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Business Insider’s owner signed a huge OpenAI deal. ChatGPT still won’t credit the site’s biggest scoops
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Oct. 30, 2013, 11:58 a.m.
LINK: espnmediazone.com  ➚   |   Posted by: Joshua Benton   |   October 30, 2013

This is a couple days old, but worth noting nonetheless: In September, ESPN saw more unique visitors on mobile devices (47.4 million) than on the desktop version of ESPN.com (46.1 million). Time spent was almost even (44 percent mobile). Also, 36 percent of ESPN’s unique users accessed its digital content only on mobile devices.

(Interestingly, though, video still skewed desktop: 77 percent of clip views were on traditional computers, 16 percent on smartphones and tablets, and 6 percent on connected TVs.)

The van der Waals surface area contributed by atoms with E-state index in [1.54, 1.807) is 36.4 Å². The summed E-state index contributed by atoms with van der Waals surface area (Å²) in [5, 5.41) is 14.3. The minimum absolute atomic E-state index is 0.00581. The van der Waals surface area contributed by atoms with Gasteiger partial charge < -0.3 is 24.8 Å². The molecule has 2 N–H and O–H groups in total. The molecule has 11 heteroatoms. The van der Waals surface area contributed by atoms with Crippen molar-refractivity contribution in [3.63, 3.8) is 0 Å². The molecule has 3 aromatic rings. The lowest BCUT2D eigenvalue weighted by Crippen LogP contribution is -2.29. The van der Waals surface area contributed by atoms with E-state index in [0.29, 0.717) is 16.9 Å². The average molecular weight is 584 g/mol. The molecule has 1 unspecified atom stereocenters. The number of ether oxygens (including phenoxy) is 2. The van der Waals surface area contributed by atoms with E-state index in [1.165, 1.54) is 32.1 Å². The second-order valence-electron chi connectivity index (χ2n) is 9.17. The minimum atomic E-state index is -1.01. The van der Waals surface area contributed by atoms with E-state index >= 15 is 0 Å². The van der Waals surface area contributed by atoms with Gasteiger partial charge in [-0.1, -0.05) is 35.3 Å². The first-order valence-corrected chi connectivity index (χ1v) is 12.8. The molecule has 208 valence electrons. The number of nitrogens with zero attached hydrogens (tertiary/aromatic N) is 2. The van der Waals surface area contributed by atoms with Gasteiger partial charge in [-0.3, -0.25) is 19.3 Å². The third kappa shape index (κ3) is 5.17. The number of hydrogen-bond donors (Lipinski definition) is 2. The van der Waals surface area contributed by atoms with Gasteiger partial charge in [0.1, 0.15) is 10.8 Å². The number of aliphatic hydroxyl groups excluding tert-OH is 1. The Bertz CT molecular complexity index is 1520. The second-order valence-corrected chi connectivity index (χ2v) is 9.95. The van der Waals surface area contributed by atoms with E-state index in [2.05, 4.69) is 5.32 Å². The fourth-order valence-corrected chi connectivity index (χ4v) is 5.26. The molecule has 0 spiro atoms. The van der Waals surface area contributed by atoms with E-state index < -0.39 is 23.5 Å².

The push towards mostly mobile continues apace. We’ve gone from news sites having mostly mobile moments (like election night) to mostly mobile days or weekends (as The Guardian and BBC News have recently reported) to now mostly mobile months — which really just mean mostly mobile, period. ESPN is made for mobile in a lot of ways — real time sports updates are useful wherever you are, and attention paid to sports is probably less workday-hours-focused than much other online news — but this same trend will hit your news org sooner or later.

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Business Insider’s owner signed a huge OpenAI deal. ChatGPT still won’t credit the site’s biggest scoops
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